books on the radio


BC Bookseller’s Round-Up: Initiating and Adapting to Change

During the past weekend I spoke to the British Columbia Booksellers Association at their annual conference.  I was asked to speak to the group about social media, community building and engaging the digital world to get the word out.  An interesting proposition, for sure, but everything went really well.  The booksellers were really enthusiastic, asked a ton of questions and I think that everybody came away from the weekend feeling like they had learned a few things and made a few new friends.  I know that I did.

One of the ideas that I suggested to booksellers interested in learning more about blogging and other social networking opportunities is to start their digital journey by listening to and reading the people who are already really good at it.  I recommended Kassia Krozser of Booksquare and Julie Wilson of Toronto’s House of Anansi Press and Seen Reading as excellent resources for the beginner.

To my joy and delight Booksquare has published the perfect blog post to support my recommendations.  To quote…

“It is surely the rare soul in the publishing ecosystem who believes the business tomorrow will resemble the business of today. Change, being change, is messy stuff, best managed through experimentation. You can design the best process in the world, but until real people get their hands in the system, you don’t really know what will work and how. Change is iterative…

…The booksellers who remain standing — and there will be many! — will react to these losses by changing their retail mix to accommodate new customers while incorporating new sales channels, such as digital. In the physical sense, there is only so much shelf space, and booksellers will, necessarily, be more particular and more aggressive about fresh product. The sheer volume of annual releases, with new titles coming out weekly, leaves the bookseller little room for chancy purchases and backroom stock.

Inventory management will be elevated to an art form as booksellers try to balance the slower reactions of customers who rely upon word-of-mouth with those who chase the latest and greatest. Factor in the enduring popularity of catalog titles, and it’s not hard to see that booksellers will be leaner and meaner (oh, and leaner and meaner indicates that booksellers will be purchasing fewer units because, well, managing returns for credit or cash is not a cheap endeavor).”

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Digital Piracy vs the Left Hand of Darkness

TheLeftHandOfDarkness1stEd Pirates are upon us!  They’re assailing us with their dastardly ways, their electronic disseminations, their digital altruisms.  Quickly, assemble the attorneys and dispatch them to litigate the readership!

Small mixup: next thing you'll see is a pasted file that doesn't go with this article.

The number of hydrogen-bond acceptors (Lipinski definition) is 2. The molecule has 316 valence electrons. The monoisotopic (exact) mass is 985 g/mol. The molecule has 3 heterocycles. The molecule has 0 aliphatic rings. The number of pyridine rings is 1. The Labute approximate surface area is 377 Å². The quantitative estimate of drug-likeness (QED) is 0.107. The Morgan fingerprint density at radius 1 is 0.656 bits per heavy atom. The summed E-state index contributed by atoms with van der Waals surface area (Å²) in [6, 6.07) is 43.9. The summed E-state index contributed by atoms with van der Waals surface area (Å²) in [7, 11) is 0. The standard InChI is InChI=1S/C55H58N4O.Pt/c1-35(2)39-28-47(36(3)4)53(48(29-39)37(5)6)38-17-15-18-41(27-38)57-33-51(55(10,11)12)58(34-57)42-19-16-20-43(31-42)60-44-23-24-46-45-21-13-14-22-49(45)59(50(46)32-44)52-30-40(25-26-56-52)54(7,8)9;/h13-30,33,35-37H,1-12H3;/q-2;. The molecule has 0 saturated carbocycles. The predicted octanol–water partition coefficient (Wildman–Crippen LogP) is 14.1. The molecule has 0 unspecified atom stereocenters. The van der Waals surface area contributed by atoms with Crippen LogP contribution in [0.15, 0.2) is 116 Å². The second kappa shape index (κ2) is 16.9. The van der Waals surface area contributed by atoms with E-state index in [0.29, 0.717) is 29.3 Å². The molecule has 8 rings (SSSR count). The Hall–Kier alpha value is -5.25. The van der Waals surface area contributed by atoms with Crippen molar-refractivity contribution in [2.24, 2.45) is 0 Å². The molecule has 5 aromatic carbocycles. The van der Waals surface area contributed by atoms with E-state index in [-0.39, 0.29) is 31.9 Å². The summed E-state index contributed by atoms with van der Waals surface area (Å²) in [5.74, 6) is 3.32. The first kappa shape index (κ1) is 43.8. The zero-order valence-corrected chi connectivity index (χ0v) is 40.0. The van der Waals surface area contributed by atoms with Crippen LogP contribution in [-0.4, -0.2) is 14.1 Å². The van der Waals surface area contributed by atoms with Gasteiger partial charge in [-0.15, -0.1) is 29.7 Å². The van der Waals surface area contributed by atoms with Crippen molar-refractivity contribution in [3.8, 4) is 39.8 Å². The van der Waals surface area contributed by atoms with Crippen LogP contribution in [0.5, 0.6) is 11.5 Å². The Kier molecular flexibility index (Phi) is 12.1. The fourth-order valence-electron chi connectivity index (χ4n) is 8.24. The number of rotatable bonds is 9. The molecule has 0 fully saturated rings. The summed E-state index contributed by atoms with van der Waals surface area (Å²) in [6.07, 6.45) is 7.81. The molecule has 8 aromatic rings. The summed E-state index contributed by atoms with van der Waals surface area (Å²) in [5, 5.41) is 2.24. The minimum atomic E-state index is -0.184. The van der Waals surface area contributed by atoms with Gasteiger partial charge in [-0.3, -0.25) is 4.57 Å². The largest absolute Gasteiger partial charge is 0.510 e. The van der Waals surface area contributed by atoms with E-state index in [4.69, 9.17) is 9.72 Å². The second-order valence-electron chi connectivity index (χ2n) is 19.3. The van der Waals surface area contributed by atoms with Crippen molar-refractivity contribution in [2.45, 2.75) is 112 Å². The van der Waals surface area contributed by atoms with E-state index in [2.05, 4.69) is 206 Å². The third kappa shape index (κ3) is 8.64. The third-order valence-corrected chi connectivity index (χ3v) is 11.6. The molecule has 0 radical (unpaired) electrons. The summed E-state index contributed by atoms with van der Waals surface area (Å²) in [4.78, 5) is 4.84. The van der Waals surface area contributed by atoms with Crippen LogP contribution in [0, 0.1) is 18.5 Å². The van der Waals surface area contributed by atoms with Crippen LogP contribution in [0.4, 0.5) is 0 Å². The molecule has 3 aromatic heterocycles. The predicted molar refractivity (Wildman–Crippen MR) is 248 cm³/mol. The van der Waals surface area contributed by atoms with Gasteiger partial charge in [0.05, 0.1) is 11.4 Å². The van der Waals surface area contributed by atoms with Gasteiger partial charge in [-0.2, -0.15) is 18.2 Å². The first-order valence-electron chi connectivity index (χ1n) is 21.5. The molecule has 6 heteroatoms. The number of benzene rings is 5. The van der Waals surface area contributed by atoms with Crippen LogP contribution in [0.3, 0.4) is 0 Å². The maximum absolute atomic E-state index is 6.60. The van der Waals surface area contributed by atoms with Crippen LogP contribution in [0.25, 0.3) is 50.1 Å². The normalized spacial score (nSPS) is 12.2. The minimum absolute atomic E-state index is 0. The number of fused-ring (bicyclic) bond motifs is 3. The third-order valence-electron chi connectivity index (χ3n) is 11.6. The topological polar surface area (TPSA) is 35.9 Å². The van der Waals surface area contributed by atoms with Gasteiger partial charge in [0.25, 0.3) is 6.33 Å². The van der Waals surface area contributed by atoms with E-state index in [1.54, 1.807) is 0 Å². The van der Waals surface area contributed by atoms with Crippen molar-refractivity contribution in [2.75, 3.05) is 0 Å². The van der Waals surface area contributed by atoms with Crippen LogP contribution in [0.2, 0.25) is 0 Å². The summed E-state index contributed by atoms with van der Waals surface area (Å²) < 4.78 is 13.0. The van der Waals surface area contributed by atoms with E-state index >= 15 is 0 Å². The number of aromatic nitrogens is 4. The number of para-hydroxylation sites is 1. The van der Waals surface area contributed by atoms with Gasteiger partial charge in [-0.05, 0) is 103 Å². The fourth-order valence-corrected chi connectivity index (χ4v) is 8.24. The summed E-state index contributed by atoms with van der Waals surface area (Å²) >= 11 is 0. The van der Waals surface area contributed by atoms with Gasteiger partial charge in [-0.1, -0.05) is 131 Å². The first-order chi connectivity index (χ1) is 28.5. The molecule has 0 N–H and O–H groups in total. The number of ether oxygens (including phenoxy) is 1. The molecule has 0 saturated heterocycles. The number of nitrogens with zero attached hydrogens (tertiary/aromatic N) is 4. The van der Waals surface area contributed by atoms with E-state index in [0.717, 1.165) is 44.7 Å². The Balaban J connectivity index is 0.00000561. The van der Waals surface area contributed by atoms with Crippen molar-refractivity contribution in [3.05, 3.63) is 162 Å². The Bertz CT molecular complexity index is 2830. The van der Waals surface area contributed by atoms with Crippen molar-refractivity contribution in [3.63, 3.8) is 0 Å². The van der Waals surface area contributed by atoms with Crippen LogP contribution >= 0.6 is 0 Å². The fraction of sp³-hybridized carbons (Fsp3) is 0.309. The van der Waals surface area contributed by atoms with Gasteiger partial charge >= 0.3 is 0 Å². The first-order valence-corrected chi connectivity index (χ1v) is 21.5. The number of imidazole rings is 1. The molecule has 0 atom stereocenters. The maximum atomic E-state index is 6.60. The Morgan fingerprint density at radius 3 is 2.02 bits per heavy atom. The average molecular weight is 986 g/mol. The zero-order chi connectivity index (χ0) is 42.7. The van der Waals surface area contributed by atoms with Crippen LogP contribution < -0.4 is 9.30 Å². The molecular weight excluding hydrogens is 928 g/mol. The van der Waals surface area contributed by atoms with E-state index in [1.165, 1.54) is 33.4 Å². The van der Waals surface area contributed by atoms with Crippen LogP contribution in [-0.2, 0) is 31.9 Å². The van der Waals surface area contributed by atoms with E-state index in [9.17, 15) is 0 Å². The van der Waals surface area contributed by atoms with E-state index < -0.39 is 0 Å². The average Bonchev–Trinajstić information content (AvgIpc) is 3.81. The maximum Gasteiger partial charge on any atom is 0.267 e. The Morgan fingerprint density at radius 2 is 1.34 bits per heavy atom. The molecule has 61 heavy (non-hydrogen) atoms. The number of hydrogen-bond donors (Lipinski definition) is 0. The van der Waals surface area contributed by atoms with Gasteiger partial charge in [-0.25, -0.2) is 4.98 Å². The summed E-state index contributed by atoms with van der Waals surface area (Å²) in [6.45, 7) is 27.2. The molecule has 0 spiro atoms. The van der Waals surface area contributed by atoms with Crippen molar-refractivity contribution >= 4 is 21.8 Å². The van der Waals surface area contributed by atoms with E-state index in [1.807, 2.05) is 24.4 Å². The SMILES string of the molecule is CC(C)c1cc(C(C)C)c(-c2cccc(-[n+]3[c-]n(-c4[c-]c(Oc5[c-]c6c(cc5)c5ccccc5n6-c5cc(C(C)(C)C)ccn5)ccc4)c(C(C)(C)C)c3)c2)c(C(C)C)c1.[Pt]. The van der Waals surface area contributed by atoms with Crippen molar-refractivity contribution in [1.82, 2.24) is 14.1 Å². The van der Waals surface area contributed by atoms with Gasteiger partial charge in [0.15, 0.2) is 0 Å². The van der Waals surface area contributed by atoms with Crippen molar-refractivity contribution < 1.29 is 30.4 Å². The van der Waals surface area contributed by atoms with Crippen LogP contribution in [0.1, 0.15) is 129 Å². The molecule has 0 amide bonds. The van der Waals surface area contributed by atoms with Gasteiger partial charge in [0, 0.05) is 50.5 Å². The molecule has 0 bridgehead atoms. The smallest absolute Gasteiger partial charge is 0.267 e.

That quivering lip is corporate book publishing wondering what to do next about file sharing, bit torrents and the stealthy denizens of the Pirate Bay.

Digital book piracy has made it to the pages of the New York Times and it seems that the hand wringing is about to begin in earnest about how to deal with digital books leaked to the web.

Kassia Kroszer lends her sensibility to the argument with this post on the issue at her Booksquare blog.  She notes while Ursula Le Guin and her publisher are dismayed to find digital versions of her book the Left Hand of Darkness on file sharing sites that it may actually indicate that there’s an unserved market for her work in this format and not an opportunity for panic.

Cory Doctorow closes the NYT article by saying, “I really feel like my problem isn’t piracy,” Mr. Doctorow said. “It’s obscurity.”

The waters are churning.



Monique Trottier, Kassia Krozser, Richard Nash and Cory Doctorow
May 11, 2009, 7:52 PM
Filed under: Enthusiasms | Tags: , , , ,

During the early days of planning Books on the Radio I put together a Facebook group – just something quick and fun that could kind of stand as a bookmark to future intentions.  I would occasionally post links there for people to peruse but mostly I would post the links to remind myself to come back to these things later.

Well, later is now.  Here’s some of the more interesting people whose writing and ideas about books have influenced my vision for the show.

So Misguided: Monique Trottier is leading the revolution.  This is her blog about books, the book industry, technology and marketing.  Smart, passionate and ready to help.

Booksquare: Voice of the shifting sands.  Funny, passionate dissection of the publishing industry with a focus on the technologies.  Essential reading for anyone interested in the future of the book.

Richard Nash: Ex-Soft Skull guru has gone solo.  One of the strongest and most experienced voices in the conversation.  He’s not afraid to advocate experimentation.

The Book Publicity Blog – Pretty self-explanatory.  Excellent, straight-forward style.

This could go on all day.

I think that these four links are good for now – but it should be noted that you’re really not going anywhere in this conversation about books, the future of books, the ascendant technologies, copyright or whatever, without the expressed written consent of Cory Doctorow.   Check out his craphound blog and if you’re not regularly hitting up the boingboing then please check yourself for a pulse.